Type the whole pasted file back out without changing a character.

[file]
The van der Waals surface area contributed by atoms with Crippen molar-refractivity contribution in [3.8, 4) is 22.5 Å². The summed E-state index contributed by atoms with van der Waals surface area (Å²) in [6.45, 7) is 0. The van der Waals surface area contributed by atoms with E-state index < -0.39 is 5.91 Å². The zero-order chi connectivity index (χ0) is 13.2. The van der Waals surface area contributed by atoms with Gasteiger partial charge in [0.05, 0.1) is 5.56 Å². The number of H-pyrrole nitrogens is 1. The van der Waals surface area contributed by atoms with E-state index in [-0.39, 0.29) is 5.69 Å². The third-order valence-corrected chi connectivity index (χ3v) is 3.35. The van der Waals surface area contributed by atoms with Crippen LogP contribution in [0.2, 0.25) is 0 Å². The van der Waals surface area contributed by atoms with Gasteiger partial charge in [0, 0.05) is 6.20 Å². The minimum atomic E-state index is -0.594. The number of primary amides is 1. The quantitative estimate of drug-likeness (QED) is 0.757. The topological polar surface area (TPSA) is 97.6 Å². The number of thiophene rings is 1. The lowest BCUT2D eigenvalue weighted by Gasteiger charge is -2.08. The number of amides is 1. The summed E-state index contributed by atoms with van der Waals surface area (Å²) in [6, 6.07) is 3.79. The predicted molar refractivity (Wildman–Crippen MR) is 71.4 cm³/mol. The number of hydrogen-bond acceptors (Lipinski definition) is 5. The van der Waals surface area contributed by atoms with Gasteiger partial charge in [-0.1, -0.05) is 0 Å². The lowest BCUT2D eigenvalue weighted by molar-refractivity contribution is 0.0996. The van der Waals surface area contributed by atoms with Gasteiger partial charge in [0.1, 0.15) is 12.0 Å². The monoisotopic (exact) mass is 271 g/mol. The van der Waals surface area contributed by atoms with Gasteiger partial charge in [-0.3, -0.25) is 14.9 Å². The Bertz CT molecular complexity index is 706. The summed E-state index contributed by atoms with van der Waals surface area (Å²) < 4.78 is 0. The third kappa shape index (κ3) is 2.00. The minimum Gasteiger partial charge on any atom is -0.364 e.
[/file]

The van der Waals surface area contributed by atoms with Crippen molar-refractivity contribution in [3.8, 4) is 22.5 Å². The summed E-state index contributed by atoms with van der Waals surface area (Å²) in [6.45, 7) is 0. The van der Waals surface area contributed by atoms with E-state index < -0.39 is 5.91 Å². The zero-order chi connectivity index (χ0) is 13.2. The van der Waals surface area contributed by atoms with Gasteiger partial charge in [0.05, 0.1) is 5.56 Å². The number of H-pyrrole nitrogens is 1. The van der Waals surface area contributed by atoms with E-state index in [-0.39, 0.29) is 5.69 Å². The third-order valence-corrected chi connectivity index (χ3v) is 3.35. The van der Waals surface area contributed by atoms with Crippen LogP contribution in [0.2, 0.25) is 0 Å². The van der Waals surface area contributed by atoms with Gasteiger partial charge in [0, 0.05) is 6.20 Å². The minimum atomic E-state index is -0.594. The number of primary amides is 1. The quantitative estimate of drug-likeness (QED) is 0.757. The topological polar surface area (TPSA) is 97.6 Å². The number of thiophene rings is 1. The lowest BCUT2D eigenvalue weighted by Gasteiger charge is -2.08. The number of amides is 1. The summed E-state index contributed by atoms with van der Waals surface area (Å²) in [6, 6.07) is 3.79. The predicted molar refractivity (Wildman–Crippen MR) is 71.4 cm³/mol. The number of hydrogen-bond acceptors (Lipinski definition) is 5. The van der Waals surface area contributed by atoms with Gasteiger partial charge in [-0.1, -0.05) is 0 Å². The lowest BCUT2D eigenvalue weighted by molar-refractivity contribution is 0.0996. The van der Waals surface area contributed by atoms with Gasteiger partial charge in [0.1, 0.15) is 12.0 Å². The monoisotopic (exact) mass is 271 g/mol. The van der Waals surface area contributed by atoms with Gasteiger partial charge in [-0.3, -0.25) is 14.9 Å². The Bertz CT molecular complexity index is 706. The summed E-state index contributed by atoms with van der Waals surface area (Å²) < 4.78 is 0. The third kappa shape index (κ3) is 2.00. The minimum Gasteiger partial charge on any atom is -0.364 e.